In case you are unfamiliar with WebRTC it allows developers to embed voice communications in web based business tools and services such as CRM, call centers, and web applications. You can use RingCentral WebRTC to create simplified experiences for your call operators and customers. RingCentral WebRTC empowers users to create and receive voice calls directly from within their primary web interface which supports the WebRTC protocol without the need of a multi-leg soft phone application.
What was the process to reach GA for RingCentral WebRTC and why is it so important to developers that we battle-tested this solution?
The RingCentral Cloud Communication Platform is no stranger to WebRTC protocol. The RingCentral for Google Chrome integration in our App Gallery which was published last November implements RingCentral WebRTC. Customers who have installed RingCentral for Google Chrome have loved it and really enjoy the streamlined experience WebRTC provides. Today we’re happy to have WebRTC as an officially available resource for RingCentral Developers to implement in their web applications.
Before making WebRTC generally available (GA) as part of the RingCentral Connect Platform, we needed to know:
- Developers could easily implement RingCentral WebRTC into their web applications
- Communications over RingCentral WebRTC adhere to the high QoS RingCentral expects for all of our business voice communication services
RingCentral WebPhone is developer’s best friend when working with WebRTC. It is a complete package which bundles together signaling, registration, call controls, DTMF, and even contains a demo application you can quickly operate to test using your RingCentral account.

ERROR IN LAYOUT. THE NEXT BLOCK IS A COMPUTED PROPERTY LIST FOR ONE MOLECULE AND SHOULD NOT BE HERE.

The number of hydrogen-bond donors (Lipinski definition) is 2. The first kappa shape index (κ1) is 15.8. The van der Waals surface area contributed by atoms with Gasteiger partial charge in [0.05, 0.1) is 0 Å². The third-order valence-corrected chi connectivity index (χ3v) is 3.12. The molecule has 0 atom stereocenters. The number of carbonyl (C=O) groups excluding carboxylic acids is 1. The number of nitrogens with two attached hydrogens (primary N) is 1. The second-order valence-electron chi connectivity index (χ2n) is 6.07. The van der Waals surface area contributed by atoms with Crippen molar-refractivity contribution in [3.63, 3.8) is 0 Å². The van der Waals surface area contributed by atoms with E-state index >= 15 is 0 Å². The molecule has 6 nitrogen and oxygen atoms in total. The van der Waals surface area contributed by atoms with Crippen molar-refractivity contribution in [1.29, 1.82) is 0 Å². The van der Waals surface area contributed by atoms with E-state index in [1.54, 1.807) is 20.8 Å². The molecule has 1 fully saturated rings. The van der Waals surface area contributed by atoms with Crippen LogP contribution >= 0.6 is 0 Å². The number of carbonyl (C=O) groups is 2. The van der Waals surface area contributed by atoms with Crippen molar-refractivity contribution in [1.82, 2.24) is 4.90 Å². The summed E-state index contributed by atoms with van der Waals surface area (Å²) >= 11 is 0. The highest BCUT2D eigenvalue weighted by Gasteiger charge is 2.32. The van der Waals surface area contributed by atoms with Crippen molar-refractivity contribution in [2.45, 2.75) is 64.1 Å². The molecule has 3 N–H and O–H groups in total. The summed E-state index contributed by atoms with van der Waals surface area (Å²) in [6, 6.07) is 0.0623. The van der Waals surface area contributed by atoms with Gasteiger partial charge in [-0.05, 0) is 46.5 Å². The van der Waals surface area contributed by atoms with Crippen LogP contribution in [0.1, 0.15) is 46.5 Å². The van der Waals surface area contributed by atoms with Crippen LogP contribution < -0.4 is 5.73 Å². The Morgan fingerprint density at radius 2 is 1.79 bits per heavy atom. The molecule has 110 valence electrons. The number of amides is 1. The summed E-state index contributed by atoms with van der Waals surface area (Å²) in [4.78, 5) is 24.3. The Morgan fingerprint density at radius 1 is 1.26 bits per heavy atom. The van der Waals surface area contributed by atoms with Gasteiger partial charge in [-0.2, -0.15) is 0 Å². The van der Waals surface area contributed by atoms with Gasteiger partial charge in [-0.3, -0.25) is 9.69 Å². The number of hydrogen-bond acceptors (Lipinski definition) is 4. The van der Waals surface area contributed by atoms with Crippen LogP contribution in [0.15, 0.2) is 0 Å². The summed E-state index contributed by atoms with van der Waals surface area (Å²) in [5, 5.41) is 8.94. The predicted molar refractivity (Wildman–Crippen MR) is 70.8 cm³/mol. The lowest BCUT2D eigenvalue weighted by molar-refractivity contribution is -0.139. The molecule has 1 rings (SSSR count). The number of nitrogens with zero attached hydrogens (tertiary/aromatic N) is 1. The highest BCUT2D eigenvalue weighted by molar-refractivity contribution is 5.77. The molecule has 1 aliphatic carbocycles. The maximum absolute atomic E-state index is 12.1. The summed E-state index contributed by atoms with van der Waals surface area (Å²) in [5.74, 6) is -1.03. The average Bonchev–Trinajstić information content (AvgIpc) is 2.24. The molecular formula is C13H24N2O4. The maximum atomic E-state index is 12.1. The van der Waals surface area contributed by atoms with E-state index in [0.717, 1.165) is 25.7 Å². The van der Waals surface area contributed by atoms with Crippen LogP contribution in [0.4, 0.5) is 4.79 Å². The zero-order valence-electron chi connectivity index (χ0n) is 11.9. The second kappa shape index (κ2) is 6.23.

The last thing we had to do after making sure our internal engineers were able to use the WebPhone and we ironed out all the major kinks was to put RingCentral WebRTC and WebPhone into the hands of developers…
On February 26th — 28th, 2016 RingCentral was at Launch Hackathon in San Francisco. Launch Hackathon is one of the larger annually occurring hackathons in the Bay Area with anywhere from 800–1200 developers in attendance at any given point. We had fun working with developers to implement these technologies into their web applications and identified some issues to resolve. Spending the next few days getting ready to launch WebRTC as an invite only beta.
March 3rd we launched the WebRTC invite-only beta program. With nearly two months and over 129M SIP calls later, we have launched WebRTC GA as part of the RingCentral Platform’s resources for developers integrating cloud communications as part of their web applications.
Possible developer concern with RingCentral WebRTC
The first step to using WebRTC is to be aware of its’ limitations and to determine if all of your requirements can be addressed. WebRTC is still a relatively new technology, and developers build it in client-side code (web browsers). A good first place to look to determine browser support for WebRTC (which I use for this and other features before implementing) is CanIUse.
Currently, RingCentral WebRTC only has official support for Google Chrome, but looking at CanIUse it appears that Opera is the other browser with solid support (and just recently Apple added WebRTC support on the public list of WebKit for Safari, but it might be a while until it is released). While working with our WebRTC offering, you can try with these other browsers, but will not receive support until it is official by RingCentral.